American Storytime

“It’s not trailblazing to write the world as it actually is.”

                                                                     –Shonda Rhimes, January 2016

Americans don’t know each other, we don’t understand each other, and most of the stories that get told only perpetuate that phenomenon, rather than challenging them like film, stories, and folktales should (see: #OscarsSoWhite). We are witnessing a change in tide thanks to the consumer appetite for stories with new faces (the EMPIRE effect), but most of the people making decisions are much more homogenous than our larger whole. Part of the answer is encouraging the new generation of storytellers, from different backgrounds and with different motivations, to tell their stories. We as consumers can act by creating demand for stories and storytellers who do a good job at it. 

There is incredible allure around the film world for its glamour, but it’s probably more important that we remember it is a primary vehicle for the exportation of American culture, and Americans are the primary consumers. The film industry is also one of the largest American industries, period. Because of that, film has a disproportionate effect on American culture and industry in very practical ways.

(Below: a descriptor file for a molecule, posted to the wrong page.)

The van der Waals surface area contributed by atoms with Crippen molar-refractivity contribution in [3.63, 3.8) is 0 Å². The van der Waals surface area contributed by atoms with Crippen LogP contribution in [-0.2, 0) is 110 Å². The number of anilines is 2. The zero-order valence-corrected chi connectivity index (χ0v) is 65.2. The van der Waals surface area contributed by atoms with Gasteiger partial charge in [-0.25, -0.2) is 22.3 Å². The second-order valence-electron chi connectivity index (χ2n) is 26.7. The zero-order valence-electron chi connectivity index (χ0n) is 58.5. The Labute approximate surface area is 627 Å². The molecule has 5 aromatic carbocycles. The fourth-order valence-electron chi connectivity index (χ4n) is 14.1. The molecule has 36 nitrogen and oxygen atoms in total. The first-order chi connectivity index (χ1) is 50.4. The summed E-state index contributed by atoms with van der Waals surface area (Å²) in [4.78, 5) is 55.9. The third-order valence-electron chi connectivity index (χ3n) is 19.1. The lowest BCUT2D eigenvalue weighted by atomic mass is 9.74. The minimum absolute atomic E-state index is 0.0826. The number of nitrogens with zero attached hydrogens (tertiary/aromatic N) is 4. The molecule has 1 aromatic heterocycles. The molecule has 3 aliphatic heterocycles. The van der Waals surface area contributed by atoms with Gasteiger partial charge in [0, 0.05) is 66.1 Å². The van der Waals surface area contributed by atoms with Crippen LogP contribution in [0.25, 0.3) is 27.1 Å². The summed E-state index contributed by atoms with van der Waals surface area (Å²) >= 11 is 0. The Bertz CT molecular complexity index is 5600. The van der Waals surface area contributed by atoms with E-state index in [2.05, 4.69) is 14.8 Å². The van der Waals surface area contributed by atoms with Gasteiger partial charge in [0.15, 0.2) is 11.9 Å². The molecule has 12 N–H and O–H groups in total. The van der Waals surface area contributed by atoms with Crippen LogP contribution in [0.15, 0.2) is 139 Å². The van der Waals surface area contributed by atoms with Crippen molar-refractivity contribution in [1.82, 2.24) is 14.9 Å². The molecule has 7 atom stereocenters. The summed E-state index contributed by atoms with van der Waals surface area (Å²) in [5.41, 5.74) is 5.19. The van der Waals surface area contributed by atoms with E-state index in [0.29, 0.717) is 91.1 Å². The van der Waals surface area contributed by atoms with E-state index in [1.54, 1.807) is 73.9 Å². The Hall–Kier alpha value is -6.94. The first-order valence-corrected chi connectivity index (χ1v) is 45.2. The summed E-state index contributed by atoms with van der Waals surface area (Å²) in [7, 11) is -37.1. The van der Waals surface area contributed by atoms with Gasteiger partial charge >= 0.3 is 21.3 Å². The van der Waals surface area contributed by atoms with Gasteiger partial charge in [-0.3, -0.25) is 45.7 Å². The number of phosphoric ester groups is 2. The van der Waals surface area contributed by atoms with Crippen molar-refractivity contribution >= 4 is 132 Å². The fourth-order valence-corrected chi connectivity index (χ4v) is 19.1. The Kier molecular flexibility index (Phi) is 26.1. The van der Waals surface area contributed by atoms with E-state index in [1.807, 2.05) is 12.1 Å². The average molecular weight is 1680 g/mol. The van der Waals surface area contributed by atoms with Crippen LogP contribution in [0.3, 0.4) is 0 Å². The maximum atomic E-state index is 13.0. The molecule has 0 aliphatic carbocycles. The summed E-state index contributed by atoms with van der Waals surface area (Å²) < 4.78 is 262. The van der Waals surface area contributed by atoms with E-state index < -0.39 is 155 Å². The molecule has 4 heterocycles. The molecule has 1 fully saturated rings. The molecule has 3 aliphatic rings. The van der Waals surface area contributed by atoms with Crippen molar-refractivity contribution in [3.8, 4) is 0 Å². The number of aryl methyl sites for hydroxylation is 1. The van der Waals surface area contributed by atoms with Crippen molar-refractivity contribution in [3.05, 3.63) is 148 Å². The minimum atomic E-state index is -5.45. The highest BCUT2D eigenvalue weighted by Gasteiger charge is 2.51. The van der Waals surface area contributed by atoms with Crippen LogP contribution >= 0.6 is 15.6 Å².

Storytelling can be a driver of equality, but in this country there is a small, unrepresentative group telling only small pieces of a much larger American story (a lot like Congress). We miss too many storytellers who are showing new and honest stories of the U.S. Sheila Nevins spoke about this when she publicly ordered a Black Lives Matter documentary for HBO. Things happening in the country captivate (and rile up) audiences on news platforms, yet somehow the focus in the elite world of film fixates on idealized settings that do not exist to the majority of Americans. 

There is an equality of access question here that blends with issues of education in this country. If a child lives in a town like Ferguson where her schools have been on the borderline of failure for her entire school career, how likely is it that she will graduate, let alone access the film industry? The good news is that the internet, streaming sites, Amazon, etc. provide new ways in, so there is room for would-be filmmakers to record their stories… but they must be cultivated, encouraged and supported.

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